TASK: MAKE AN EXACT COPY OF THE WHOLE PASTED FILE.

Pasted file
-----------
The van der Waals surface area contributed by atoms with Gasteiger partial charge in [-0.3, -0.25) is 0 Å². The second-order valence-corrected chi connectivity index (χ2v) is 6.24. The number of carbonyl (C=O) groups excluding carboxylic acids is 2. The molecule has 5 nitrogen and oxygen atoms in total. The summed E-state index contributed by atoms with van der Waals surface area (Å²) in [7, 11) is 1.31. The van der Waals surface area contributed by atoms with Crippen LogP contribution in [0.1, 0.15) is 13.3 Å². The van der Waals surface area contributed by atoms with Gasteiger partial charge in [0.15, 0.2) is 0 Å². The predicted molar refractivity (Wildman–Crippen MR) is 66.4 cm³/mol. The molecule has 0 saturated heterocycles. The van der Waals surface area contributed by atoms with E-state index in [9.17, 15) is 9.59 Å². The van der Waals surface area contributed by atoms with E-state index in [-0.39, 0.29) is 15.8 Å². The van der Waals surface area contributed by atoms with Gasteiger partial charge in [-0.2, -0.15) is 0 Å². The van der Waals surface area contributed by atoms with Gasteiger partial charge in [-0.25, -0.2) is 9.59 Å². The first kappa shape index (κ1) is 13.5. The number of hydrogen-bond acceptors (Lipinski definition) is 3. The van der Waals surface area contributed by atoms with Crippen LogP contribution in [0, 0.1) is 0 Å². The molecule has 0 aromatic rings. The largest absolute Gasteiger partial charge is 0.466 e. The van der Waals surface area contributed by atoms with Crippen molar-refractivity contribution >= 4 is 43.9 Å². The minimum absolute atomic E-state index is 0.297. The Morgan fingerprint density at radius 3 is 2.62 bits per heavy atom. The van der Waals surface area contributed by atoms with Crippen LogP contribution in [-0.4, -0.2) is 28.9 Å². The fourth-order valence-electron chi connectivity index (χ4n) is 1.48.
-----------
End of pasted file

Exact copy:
The van der Waals surface area contributed by atoms with Gasteiger partial charge in [-0.3, -0.25) is 0 Å². The second-order valence-corrected chi connectivity index (χ2v) is 6.24. The number of carbonyl (C=O) groups excluding carboxylic acids is 2. The molecule has 5 nitrogen and oxygen atoms in total. The summed E-state index contributed by atoms with van der Waals surface area (Å²) in [7, 11) is 1.31. The van der Waals surface area contributed by atoms with Crippen LogP contribution in [0.1, 0.15) is 13.3 Å². The van der Waals surface area contributed by atoms with Gasteiger partial charge in [0.15, 0.2) is 0 Å². The predicted molar refractivity (Wildman–Crippen MR) is 66.4 cm³/mol. The molecule has 0 saturated heterocycles. The van der Waals surface area contributed by atoms with E-state index in [9.17, 15) is 9.59 Å². The van der Waals surface area contributed by atoms with E-state index in [-0.39, 0.29) is 15.8 Å². The van der Waals surface area contributed by atoms with Gasteiger partial charge in [-0.2, -0.15) is 0 Å². The van der Waals surface area contributed by atoms with Gasteiger partial charge in [-0.25, -0.2) is 9.59 Å². The first kappa shape index (κ1) is 13.5. The number of hydrogen-bond acceptors (Lipinski definition) is 3. The van der Waals surface area contributed by atoms with Crippen LogP contribution in [0, 0.1) is 0 Å². The molecule has 0 aromatic rings. The largest absolute Gasteiger partial charge is 0.466 e. The van der Waals surface area contributed by atoms with Crippen molar-refractivity contribution >= 4 is 43.9 Å². The minimum absolute atomic E-state index is 0.297. The Morgan fingerprint density at radius 3 is 2.62 bits per heavy atom. The van der Waals surface area contributed by atoms with Crippen LogP contribution in [-0.4, -0.2) is 28.9 Å². The fourth-order valence-electron chi connectivity index (χ4n) is 1.48.